Prognostic factors for hyperdiploid-myeloma: Effects of chromosome 13 deletions and IgH translocations

W. J. Chng, R. Santana-Dávila, S. A. Van Wier, G. J. Ahmann, S. M. Jalal, P. L. Bergsagel, M. Chesi, M. C. Trendle, S. Jacobus, E. Blood, M. M. Oken, K. Henderson, R. A. Kyle, M. A. Gertz, M. Q. Lacy, A. Dispenzieri, P. R. Greipp, Rafael Fonseca

Research output: Contribution to journalArticlepeer-review

112 Scopus citations


Chromosomal hyperdiploidy is the defining genetic signature in 40-50% of myeloma (MM) patients. We characterize hyperdiploid-MM (H-MM) in terms of its clinical and prognostic features in a cohort of 220 H-MM patients entered into clinical trials. Hyperdiploid-myeloma is associated with male sex, kappa immunoglobulin subtype, symptomatic bone disease and better survival compared to nonhyperdiploid-MM (median overall survival 48 vs 35 months, log-rank P = 0.023), despite similar response to treatment. Among 108 H-MM cases with FISH studies for common genetic abnormalities, survival is negatively affected by the existence of immunoglobulin heavy chain (IgH) translocations, especially those involving unknown partners, while the presence of chromosome 13 deletion by FISH did not significantly affect survival (median overall survival 50 vs 47 months, log-rank P = 0.47). Hyperdiploid-myeloma is therefore a unique genetic subtype of MM associated with improved outcome with distinct clinical features. The existence of IgH translocations but not chromosome 13 deletion by FISH negatively impacts survival and may allow further risk stratification of this population of MM patients.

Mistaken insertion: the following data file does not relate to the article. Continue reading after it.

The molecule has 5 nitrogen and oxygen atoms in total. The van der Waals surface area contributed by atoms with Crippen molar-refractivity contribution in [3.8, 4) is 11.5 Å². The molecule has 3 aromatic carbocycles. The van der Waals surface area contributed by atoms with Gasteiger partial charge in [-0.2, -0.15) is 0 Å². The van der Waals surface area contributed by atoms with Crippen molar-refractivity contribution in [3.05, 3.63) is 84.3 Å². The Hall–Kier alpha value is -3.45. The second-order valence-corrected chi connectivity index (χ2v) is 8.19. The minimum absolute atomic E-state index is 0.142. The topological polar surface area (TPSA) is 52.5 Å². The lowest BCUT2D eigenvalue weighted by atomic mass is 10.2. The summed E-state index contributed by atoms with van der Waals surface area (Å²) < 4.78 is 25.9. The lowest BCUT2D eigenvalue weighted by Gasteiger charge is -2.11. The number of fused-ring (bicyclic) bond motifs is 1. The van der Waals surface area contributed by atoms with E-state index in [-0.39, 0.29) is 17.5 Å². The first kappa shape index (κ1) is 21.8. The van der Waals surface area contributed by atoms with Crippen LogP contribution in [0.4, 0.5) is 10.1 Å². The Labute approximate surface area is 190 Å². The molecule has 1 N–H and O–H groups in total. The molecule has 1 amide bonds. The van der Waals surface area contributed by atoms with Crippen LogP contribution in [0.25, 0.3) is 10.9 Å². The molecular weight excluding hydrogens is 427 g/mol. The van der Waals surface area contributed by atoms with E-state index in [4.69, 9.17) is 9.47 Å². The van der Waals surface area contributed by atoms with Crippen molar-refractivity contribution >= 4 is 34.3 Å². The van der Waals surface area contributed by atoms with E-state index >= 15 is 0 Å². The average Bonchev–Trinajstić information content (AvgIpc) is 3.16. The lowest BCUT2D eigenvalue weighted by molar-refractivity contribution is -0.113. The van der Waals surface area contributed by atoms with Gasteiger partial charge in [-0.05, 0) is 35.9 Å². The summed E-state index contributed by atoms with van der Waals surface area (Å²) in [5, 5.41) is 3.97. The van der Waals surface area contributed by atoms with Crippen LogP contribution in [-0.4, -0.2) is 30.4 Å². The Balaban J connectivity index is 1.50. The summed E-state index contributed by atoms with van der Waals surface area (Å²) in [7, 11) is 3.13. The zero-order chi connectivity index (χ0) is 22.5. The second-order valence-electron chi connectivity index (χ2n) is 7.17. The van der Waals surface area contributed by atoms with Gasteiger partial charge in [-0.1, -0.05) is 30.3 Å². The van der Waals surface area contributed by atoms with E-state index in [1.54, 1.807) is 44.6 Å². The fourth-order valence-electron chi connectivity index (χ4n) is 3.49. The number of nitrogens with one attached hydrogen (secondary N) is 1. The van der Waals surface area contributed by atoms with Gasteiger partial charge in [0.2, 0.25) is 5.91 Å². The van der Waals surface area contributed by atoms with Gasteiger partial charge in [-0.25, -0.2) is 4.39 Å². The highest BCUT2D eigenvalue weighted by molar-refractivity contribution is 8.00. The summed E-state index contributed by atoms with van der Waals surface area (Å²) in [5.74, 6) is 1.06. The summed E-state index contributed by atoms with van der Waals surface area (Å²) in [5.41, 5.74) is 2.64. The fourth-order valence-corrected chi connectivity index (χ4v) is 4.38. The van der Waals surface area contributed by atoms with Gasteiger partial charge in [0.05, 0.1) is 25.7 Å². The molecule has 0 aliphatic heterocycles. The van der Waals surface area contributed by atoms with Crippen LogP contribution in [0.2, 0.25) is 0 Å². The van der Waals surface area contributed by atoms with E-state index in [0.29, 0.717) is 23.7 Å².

Original languageEnglish (US)
Pages (from-to)807-813
Number of pages7
Issue number5
StatePublished - May 2006


  • Chromosome 13 deletion
  • Hyperdiploid
  • IgH translocations
  • Myeloma
  • Prognosis

ASJC Scopus subject areas

  • Hematology
  • Oncology
  • Cancer Research


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